Upon arrival to the Harker Heights restaurant, the manager allegedly turned them away. The veteran biker group stated the manager would not serve them until they took off their combat vet vests.
"We walked in and the manager said we couldn't wear out vests, so we decided to leave," Joe "Thumbs" Lipp, Combat Veterans Motorcycle Association 23-10, said.
Instead of taking off their vests, the bikers left because they say the vests are much more than just a piece of clothing.
"It's a matter of pride of who we are, what we are, where we've been, what we represent." says Lipp.
After the biker group left, word of their experience went viral on social media.
"The feedback on all sides on the discussion has been everything from 'whiny veterans expecting special treatment' to 'people speaking out saying they denied service to veterans' to people saying just all ranges of things," Lipp said.
Channel 6 news reached out to Richard Rawling's Garage, who had this to say about the incident:
We have a dress code posted at the restaurant that requires that groups do not wear their MC colors in the restaurant. This is simply a safety and security decision.-Richard Rawling's Spokesperson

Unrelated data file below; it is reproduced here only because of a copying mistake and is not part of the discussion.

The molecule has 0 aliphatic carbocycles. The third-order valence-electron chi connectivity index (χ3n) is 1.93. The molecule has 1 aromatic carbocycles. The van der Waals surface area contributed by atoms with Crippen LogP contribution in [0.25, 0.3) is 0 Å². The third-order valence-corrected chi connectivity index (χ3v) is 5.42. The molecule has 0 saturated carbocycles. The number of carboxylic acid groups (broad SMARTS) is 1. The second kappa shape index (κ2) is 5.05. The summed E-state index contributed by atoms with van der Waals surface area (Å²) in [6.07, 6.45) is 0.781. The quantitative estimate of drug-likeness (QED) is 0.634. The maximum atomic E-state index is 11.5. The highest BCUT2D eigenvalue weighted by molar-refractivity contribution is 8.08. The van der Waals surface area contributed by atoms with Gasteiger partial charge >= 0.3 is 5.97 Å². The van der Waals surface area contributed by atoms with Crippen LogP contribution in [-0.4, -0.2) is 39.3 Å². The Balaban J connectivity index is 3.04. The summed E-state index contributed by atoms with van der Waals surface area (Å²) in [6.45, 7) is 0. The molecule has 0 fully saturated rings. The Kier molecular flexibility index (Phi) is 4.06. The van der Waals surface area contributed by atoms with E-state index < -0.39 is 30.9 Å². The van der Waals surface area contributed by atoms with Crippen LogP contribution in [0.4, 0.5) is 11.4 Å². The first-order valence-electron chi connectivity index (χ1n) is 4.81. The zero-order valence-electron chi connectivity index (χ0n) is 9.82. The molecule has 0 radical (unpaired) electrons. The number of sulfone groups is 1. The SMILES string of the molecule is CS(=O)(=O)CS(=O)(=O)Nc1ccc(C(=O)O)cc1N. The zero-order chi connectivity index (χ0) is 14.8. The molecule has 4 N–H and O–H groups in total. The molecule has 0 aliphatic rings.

Some of the bikers said they don't want any special treatment and realize incidents such as the Twin Peaks biker gang shootout in Waco play a role into tight policies at eating establishments -- but added the organization does a lot of good in the community.
"To simply say that everyone that's on a motorcycle is an outlaw or everybody that's on a motorcycle is going to get into a fight is something that we should be able to get past," Lipp said.
Staff at Richard Rawling's Garage said they support men and women in uniform, and the policy has been around since the restaurant opened last year.
However, some bikers said they've worn their vest in the restaurant before with no issue.
When asked if the organization would eat at the garage in the future, they told Channel 6 News "probably not."